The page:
There has been a lot of talk about data leaks and data privacy lately, not naming any names. The articles and blog entries on this topic are filled with outrage and spoken with dropped jaws. I have to admit that the only shock I experience on this subject is at how shocked people are. As divisive as these issues are, fundamental questions remain. How much privacy should be expected? How many times a week are you prompted to accept a long block of terms and conditions in order to access online services? How many times do you read them? Isn’t that the scary part?
The mobile revolution has brought us into the Frenetic Age. Hear two bars of a song you like? Buy it on iTunes. Order a tasty looking burrito? Instagram it. Overcome by wit? Facebook, Twitter, Tumblr… Digitizing our social lives — and our lives in general — leaves a trail of data. Eric Schmidt claims that we now create as much information every two days as we did up until 2003. “If you aren’t paying for the product, you are the product” goes the current mantra. Should we accept this as easily as we accept those terms and conditions?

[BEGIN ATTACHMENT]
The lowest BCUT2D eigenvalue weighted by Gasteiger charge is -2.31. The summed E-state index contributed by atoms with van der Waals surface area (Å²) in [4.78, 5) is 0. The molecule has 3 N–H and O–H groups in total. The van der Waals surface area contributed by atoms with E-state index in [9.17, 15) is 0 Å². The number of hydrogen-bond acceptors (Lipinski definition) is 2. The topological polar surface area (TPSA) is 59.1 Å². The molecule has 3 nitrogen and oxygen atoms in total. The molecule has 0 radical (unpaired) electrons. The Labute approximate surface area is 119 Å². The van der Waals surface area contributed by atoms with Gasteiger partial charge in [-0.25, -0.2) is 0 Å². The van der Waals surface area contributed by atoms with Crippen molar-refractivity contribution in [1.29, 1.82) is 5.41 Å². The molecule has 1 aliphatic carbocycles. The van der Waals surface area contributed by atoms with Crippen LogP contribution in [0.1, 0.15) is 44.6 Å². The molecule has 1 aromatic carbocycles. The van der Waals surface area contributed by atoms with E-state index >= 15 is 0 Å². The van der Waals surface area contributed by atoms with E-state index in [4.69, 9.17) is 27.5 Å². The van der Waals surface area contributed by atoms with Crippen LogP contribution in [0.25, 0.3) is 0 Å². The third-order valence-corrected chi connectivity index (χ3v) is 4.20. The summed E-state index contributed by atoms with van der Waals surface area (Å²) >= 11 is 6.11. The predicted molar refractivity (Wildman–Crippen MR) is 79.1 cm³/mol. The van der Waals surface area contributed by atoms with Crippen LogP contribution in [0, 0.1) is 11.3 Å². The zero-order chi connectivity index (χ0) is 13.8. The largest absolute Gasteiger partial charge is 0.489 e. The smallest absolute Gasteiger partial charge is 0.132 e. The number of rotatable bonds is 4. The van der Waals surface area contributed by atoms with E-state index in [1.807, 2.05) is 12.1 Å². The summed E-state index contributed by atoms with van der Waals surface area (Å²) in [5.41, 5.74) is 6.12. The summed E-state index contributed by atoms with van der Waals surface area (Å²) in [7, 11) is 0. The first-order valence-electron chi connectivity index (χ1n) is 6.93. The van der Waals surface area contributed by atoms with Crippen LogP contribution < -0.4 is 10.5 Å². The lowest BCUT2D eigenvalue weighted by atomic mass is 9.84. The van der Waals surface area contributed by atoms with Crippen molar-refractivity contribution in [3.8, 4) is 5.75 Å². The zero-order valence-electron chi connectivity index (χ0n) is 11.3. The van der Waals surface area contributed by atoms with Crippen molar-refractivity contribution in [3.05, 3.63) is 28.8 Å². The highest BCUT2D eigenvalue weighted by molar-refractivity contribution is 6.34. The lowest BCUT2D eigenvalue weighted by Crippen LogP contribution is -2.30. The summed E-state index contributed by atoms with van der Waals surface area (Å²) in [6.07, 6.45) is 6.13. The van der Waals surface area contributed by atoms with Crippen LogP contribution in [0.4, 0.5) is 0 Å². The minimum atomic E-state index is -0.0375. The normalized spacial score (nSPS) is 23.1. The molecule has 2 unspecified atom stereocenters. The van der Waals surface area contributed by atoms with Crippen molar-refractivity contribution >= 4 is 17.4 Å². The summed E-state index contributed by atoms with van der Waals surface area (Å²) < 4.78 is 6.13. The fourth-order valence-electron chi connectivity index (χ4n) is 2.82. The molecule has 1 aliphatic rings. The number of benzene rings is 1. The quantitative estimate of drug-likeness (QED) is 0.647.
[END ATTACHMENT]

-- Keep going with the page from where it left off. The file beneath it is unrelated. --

In this frenetic age, how can we protect our privacy? I believe data protection and access control will become increasingly vital topics for all of us. Being a responsible company that protects its consumers’ privacy will become a competitive advantage. Providing safe harbour for third-party data will provide similar opportunities for companies in the next decade, as collecting private data did for social networks in the last decade. At Layer 7, we feel that our Data Lens solution offers a good starting point for companies who want to expose their data, their partners’ data and their customers’ data in an acceptable way.